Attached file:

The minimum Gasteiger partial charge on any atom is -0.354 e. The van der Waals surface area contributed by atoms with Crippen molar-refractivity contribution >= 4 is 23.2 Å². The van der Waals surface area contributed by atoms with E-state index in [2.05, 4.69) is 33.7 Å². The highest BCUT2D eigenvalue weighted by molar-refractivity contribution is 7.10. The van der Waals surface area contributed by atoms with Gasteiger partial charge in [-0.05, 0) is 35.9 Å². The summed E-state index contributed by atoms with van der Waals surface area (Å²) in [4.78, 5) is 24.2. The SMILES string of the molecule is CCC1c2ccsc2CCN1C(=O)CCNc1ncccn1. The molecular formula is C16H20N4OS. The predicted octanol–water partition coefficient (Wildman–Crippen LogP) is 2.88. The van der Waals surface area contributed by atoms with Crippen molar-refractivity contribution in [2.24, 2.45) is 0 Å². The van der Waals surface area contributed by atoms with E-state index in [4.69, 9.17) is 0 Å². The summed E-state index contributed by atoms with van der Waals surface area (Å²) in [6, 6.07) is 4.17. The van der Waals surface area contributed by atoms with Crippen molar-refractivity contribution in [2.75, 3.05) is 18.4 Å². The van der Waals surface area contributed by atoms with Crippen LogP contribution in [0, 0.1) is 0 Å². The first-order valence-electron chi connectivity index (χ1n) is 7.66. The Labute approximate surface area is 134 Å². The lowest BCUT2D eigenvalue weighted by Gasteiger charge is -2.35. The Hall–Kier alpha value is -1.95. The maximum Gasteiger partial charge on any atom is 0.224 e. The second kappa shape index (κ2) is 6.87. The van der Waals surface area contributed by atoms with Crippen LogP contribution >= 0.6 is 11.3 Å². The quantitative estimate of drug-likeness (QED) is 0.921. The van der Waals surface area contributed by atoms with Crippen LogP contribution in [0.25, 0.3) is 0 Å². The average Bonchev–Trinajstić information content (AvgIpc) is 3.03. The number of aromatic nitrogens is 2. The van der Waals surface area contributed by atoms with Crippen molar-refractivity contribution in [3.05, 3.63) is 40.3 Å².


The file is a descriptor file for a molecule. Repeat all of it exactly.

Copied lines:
The minimum Gasteiger partial charge on any atom is -0.354 e. The van der Waals surface area contributed by atoms with Crippen molar-refractivity contribution >= 4 is 23.2 Å². The van der Waals surface area contributed by atoms with E-state index in [2.05, 4.69) is 33.7 Å². The highest BCUT2D eigenvalue weighted by molar-refractivity contribution is 7.10. The van der Waals surface area contributed by atoms with Gasteiger partial charge in [-0.05, 0) is 35.9 Å². The summed E-state index contributed by atoms with van der Waals surface area (Å²) in [4.78, 5) is 24.2. The SMILES string of the molecule is CCC1c2ccsc2CCN1C(=O)CCNc1ncccn1. The molecular formula is C16H20N4OS. The predicted octanol–water partition coefficient (Wildman–Crippen LogP) is 2.88. The van der Waals surface area contributed by atoms with Crippen molar-refractivity contribution in [2.24, 2.45) is 0 Å². The van der Waals surface area contributed by atoms with E-state index in [4.69, 9.17) is 0 Å². The summed E-state index contributed by atoms with van der Waals surface area (Å²) in [6, 6.07) is 4.17. The van der Waals surface area contributed by atoms with Crippen molar-refractivity contribution in [2.75, 3.05) is 18.4 Å². The van der Waals surface area contributed by atoms with Crippen LogP contribution in [0, 0.1) is 0 Å². The first-order valence-electron chi connectivity index (χ1n) is 7.66. The Labute approximate surface area is 134 Å². The lowest BCUT2D eigenvalue weighted by Gasteiger charge is -2.35. The Hall–Kier alpha value is -1.95. The maximum Gasteiger partial charge on any atom is 0.224 e. The second kappa shape index (κ2) is 6.87. The van der Waals surface area contributed by atoms with Crippen LogP contribution >= 0.6 is 11.3 Å². The quantitative estimate of drug-likeness (QED) is 0.921. The van der Waals surface area contributed by atoms with Crippen LogP contribution in [0.25, 0.3) is 0 Å². The average Bonchev–Trinajstić information content (AvgIpc) is 3.03. The number of aromatic nitrogens is 2. The van der Waals surface area contributed by atoms with Crippen molar-refractivity contribution in [3.05, 3.63) is 40.3 Å².